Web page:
- Dry skin
- General ill feeling (malaise)
- Itchy skin
- Nausea with or without vomiting
Later symptoms of chronic kidney disease
As chronic kidney disease progresses, existing symptoms will worsen and new symptoms can appear. These symptoms include:
- Amenorrhea (loss of menstrual period)
- Bone pain
- Changes in skin pigmentation
- Changes in urination
- Edema (swelling) in your feet and ankles
- Excessive thirst
- Muscle twitching, spasms or cramps
- Skin discoloration such as bruising
- Sleep disturbances
Serious symptoms that might indicate a life-threatening condition
In some cases, chronic kidney disease can be life-threatening. Seek immediate medical care (call 911) if you, or someone you are with, have any of these life-threatening symptoms including:
- Blood-streaked stools
- Bloody stool (blood may be red, black, or tarry in texture)
- Chest pain or pressure
- Confusion or loss of consciousness, even for a brief moment
- Difficulty breathing or shortness of breath
- Easy bleeding or bruising
- Inability to urinate
What causes chronic kidney disease?
Chronic kidney disease is caused by damage to the kidneys over time. Usually, damage to the kidneys results from high blood pressure or poorly controlled diabetes. Damage to the kidneys may also result from problems with the circulatory system; kidney disorders, such as kidney stones; certain medications; environmental toxins; injury; or autoimmune disorders. The damaged kidneys become increasingly inefficient at filtering waste and excess water from the body, which can cause the disease to worsen.
Common causes of chronic kidney disease
Chronic kidney disease results from damage to the kidneys over time from a variety of conditions including:
- Certain chemicals, toxins or medications
- High blood pressure
- Infection (recurring kidney or urinary tract infections)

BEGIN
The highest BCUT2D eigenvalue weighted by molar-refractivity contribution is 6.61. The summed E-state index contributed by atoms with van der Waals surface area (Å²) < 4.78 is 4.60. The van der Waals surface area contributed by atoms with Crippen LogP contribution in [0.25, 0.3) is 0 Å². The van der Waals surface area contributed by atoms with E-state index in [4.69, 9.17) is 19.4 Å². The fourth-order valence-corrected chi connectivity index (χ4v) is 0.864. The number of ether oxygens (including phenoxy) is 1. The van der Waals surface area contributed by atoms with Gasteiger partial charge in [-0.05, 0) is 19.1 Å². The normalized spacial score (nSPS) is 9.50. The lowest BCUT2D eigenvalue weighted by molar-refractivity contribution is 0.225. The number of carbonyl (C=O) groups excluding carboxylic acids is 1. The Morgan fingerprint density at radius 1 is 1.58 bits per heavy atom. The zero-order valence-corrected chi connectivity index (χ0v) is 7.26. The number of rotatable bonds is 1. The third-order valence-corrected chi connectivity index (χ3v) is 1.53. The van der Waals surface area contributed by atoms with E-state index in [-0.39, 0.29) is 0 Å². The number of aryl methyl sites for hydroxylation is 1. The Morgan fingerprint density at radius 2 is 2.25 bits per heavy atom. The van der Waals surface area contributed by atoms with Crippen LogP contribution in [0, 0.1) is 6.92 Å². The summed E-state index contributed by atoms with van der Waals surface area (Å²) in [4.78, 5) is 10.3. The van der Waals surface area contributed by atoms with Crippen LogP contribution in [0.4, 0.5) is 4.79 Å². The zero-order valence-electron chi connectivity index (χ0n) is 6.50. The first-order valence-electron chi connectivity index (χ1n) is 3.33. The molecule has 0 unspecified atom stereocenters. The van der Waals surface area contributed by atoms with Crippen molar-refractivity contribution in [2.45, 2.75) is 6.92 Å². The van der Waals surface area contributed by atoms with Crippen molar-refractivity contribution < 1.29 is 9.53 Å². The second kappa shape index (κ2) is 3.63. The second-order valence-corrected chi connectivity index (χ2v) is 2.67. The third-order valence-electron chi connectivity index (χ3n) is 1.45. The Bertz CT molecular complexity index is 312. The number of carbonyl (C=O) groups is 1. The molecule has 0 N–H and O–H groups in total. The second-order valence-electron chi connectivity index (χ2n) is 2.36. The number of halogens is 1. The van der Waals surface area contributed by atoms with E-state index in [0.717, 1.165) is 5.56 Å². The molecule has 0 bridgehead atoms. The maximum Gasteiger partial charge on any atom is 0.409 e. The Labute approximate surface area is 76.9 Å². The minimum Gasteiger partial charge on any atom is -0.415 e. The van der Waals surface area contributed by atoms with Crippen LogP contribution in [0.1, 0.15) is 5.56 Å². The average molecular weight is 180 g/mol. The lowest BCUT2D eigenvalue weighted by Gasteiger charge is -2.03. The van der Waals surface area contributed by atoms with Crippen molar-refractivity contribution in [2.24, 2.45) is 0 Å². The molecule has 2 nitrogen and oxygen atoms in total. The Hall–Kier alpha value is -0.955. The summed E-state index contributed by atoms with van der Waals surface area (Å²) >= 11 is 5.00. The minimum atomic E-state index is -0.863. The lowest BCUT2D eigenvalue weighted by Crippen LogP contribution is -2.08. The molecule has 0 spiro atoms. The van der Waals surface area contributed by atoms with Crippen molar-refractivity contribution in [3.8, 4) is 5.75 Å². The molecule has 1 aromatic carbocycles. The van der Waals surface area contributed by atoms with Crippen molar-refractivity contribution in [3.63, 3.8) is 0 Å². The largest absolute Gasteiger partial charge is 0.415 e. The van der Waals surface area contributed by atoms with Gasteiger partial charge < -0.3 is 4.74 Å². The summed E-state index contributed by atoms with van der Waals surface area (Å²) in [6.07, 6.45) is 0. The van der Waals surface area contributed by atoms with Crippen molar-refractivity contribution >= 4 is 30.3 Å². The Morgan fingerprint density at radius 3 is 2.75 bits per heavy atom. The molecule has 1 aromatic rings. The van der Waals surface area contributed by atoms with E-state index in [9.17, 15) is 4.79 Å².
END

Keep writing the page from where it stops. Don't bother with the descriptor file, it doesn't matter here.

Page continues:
- Kidney stones
- Scleroderma (connective tissue disease characterized by skin and blood vessel changes)
- Systemic lupus erythematosus (disorder in which the body attacks its own healthy cells and tissues)
Other causes of chronic kidney disease
Chronic kidney disease can also occur due to a variety of other conditions including:
- Arterial defects
- Birth defects
- Glomerulonephritis (kidney inflammation)
- Kidney damage from enlarged prostate
- Kidney disease (including any type of kidney problem, such as kidney stones, kidney failure, interstitial nephritis, and kidney anomalies)
- Polycystic kidney disease (condition characterized by multiple cysts within the kidneys)
- Reflux nephropathy (damage to the kidneys due to backward flow of urine)
What are the risk factors for chronic kidney disease?
A number of factors are known to increase your risk of developing chronic kidney disease. Not all people with these risk factors will develop chronic kidney disease. Risk factors for chronic kidney disease include:
- Family history of diabetes
- Family history of kidney problems
- High blood pressure
- Personal history of autoimmune disorders
- Recent injury
- Recurrent UTIs